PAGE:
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    Developing cost-effective and efficient hydrogen evolution reaction (HER) electrocatalysts for hydrogen production is of paramount importance to attain a sustainable energy future. Reported herein is a novel three-dimensional hierarchical architectured electrocatalyst, consisting of platinum–copper–nickel nanoparticles-decorated carbon nanofiber arrays, which are conformally assembled on carbon felt fabrics (PtCuNi/CNF@CF) by an ambient-pressure chemical vapor deposition coupled with a spontaneous galvanic replacement reaction. The free-standing PtCuNi/CNF@CF monolith exhibits high porosities, a well-defined geometry shape, outstanding electron conductivity, and a unique characteristic of localizing platinum–copper–nickel nanoparticles in the tips of carbon nanofibers. Such features render PtCuNi/CNF@CF as an ideal binder-free HER electrode for hydrogen production. Electrochemical measurements demonstrate that the PtCuNi/CNF@CF possesses superior intrinsic activity as well as mass-specific activity in comparison with the state-of-the-art Pt/C catalysts, both in acidic and alkaline solutions. With well-tuned composition of active nanoparticles, Pt<sub>42</sub>Cu<sub>57</sub>Ni<sub>1</sub>/CNF@CF showed excellent durability. The synthesis strategy reported in this work is likely to pave a new route for fabricating free-standing hierarchical electrodes for electrochemical devices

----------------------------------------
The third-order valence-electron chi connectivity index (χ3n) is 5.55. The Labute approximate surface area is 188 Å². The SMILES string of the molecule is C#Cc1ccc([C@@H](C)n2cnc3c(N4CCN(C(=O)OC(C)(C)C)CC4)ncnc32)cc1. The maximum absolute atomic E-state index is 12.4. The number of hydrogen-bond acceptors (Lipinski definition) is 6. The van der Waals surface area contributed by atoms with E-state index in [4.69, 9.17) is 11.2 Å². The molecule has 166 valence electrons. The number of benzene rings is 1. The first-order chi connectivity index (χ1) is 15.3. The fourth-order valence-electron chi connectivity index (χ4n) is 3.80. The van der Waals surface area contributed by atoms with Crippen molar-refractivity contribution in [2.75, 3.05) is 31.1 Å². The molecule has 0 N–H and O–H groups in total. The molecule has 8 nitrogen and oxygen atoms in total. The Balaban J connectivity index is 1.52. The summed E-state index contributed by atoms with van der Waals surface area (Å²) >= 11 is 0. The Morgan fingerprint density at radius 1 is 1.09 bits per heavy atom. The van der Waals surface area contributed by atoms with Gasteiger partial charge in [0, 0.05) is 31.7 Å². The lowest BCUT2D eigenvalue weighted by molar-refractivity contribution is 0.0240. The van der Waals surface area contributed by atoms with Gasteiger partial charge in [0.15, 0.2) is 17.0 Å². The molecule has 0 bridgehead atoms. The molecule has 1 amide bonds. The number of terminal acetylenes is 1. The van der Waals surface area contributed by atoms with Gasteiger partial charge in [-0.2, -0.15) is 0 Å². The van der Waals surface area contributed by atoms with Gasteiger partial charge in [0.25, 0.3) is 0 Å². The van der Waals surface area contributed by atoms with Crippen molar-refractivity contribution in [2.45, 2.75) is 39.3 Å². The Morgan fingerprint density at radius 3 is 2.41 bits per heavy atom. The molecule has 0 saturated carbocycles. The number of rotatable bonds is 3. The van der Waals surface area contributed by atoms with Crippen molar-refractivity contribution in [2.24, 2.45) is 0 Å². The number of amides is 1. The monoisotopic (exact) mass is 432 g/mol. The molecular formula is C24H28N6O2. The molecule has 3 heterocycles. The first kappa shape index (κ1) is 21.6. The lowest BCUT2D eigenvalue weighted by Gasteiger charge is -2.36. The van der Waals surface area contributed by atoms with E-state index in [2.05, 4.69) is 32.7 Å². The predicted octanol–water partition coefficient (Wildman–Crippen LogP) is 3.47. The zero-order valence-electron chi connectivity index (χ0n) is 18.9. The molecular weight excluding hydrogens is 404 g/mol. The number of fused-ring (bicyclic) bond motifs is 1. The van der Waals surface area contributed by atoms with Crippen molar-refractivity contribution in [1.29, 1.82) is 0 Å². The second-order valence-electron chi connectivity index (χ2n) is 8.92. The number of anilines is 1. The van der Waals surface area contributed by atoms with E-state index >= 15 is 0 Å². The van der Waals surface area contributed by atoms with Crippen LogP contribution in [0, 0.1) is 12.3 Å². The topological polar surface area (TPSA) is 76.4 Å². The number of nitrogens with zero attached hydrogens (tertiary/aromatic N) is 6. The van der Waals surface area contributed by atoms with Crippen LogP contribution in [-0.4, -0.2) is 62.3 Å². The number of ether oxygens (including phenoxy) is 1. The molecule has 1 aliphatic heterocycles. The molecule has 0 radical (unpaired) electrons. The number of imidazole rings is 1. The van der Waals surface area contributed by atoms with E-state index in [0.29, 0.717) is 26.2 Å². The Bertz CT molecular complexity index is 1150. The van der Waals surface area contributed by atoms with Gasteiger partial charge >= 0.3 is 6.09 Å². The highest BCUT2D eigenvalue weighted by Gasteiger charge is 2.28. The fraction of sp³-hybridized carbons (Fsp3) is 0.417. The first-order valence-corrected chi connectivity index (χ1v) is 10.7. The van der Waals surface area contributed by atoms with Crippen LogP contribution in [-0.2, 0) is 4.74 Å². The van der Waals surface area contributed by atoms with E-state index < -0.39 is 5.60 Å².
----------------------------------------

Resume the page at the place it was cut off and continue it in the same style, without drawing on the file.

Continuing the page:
In Situ Assembly of Ultrathin PtRh Nanowires to Graphene Nanosheets as Highly Efficient Electrocatalysts for the Oxidation of Ethanol

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    One-dimensional (1D) anisotropic platinum-based nanowires are promising electrocatalysts in polymer electrolyte membrane fuel cells owing to the inherent structural merits. Herein, we report an in situ growth of ultrathin PtRh nanowires (diameters of 2–3 nm) on graphene nanosheets via the oriented attachment pathway. Mechanistic studies reveal that graphene nanosheets play a critical role in the nucleation and growth of PtRh nanowires. The resulting hybrid of PtRh nanowire decorated graphene nanosheets shows outstanding activity and durability toward ethanol electro-oxidation. It exhibits a specific current density of 2.8 mA cm<sup>–2</sup> and a mass-normalized current density of 1 A mg<sup>–1</sup> metal, which are 5.4 and 3.1 times those of the state-of-the-art Pt/C catalyst, respectively. After 2000 cyclic tests, it maintains 86% of the initial electrochemically active surface area, which is larger than that of 63% obtained from the Pt/C catalyst. The superior performance is attributed to the combination of the advantageous 1D morphological motif with the synergistic effects of PtRh alloys and graphene nanosheet support

    Photocaged Nanoparticle Sensor for Sensitive MicroRNA Imaging in Living Cancer Cells with Temporal Control